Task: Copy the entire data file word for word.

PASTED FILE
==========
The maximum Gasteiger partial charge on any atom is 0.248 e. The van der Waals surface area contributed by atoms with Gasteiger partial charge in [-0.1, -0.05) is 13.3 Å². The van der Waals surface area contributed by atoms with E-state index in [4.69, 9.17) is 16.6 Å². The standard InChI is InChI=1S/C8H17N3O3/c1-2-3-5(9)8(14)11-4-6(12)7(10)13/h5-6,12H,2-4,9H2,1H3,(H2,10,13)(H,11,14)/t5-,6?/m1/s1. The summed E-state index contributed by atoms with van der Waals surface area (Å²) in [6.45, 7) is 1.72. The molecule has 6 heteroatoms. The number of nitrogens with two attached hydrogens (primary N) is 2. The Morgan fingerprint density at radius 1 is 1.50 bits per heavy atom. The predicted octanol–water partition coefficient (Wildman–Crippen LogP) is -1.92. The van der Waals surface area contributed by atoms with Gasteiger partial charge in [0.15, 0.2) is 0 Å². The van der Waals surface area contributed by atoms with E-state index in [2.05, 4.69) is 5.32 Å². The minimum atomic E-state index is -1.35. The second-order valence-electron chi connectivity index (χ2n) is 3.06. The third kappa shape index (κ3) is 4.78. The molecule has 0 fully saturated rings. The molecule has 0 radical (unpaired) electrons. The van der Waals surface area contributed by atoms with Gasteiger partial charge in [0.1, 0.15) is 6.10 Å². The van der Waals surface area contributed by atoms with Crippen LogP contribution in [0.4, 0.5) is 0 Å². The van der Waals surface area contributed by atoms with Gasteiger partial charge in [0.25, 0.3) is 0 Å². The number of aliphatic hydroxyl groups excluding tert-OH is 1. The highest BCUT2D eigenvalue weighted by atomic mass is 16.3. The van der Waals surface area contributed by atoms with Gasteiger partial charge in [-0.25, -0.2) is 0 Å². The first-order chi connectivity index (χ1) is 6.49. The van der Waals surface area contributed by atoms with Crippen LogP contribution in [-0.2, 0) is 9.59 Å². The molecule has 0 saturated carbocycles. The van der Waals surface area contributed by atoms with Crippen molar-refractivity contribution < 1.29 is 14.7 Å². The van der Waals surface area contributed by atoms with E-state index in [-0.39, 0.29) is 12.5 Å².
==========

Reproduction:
The maximum Gasteiger partial charge on any atom is 0.248 e. The van der Waals surface area contributed by atoms with Gasteiger partial charge in [-0.1, -0.05) is 13.3 Å². The van der Waals surface area contributed by atoms with E-state index in [4.69, 9.17) is 16.6 Å². The standard InChI is InChI=1S/C8H17N3O3/c1-2-3-5(9)8(14)11-4-6(12)7(10)13/h5-6,12H,2-4,9H2,1H3,(H2,10,13)(H,11,14)/t5-,6?/m1/s1. The summed E-state index contributed by atoms with van der Waals surface area (Å²) in [6.45, 7) is 1.72. The molecule has 6 heteroatoms. The number of nitrogens with two attached hydrogens (primary N) is 2. The Morgan fingerprint density at radius 1 is 1.50 bits per heavy atom. The predicted octanol–water partition coefficient (Wildman–Crippen LogP) is -1.92. The van der Waals surface area contributed by atoms with Gasteiger partial charge in [0.15, 0.2) is 0 Å². The van der Waals surface area contributed by atoms with E-state index in [2.05, 4.69) is 5.32 Å². The minimum atomic E-state index is -1.35. The second-order valence-electron chi connectivity index (χ2n) is 3.06. The third kappa shape index (κ3) is 4.78. The molecule has 0 fully saturated rings. The molecule has 0 radical (unpaired) electrons. The van der Waals surface area contributed by atoms with Gasteiger partial charge in [0.1, 0.15) is 6.10 Å². The van der Waals surface area contributed by atoms with Crippen LogP contribution in [0.4, 0.5) is 0 Å². The van der Waals surface area contributed by atoms with Gasteiger partial charge in [0.25, 0.3) is 0 Å². The number of aliphatic hydroxyl groups excluding tert-OH is 1. The highest BCUT2D eigenvalue weighted by atomic mass is 16.3. The van der Waals surface area contributed by atoms with Gasteiger partial charge in [-0.25, -0.2) is 0 Å². The first-order chi connectivity index (χ1) is 6.49. The van der Waals surface area contributed by atoms with Crippen LogP contribution in [-0.2, 0) is 9.59 Å². The molecule has 0 saturated carbocycles. The van der Waals surface area contributed by atoms with Crippen molar-refractivity contribution < 1.29 is 14.7 Å². The van der Waals surface area contributed by atoms with E-state index in [-0.39, 0.29) is 12.5 Å².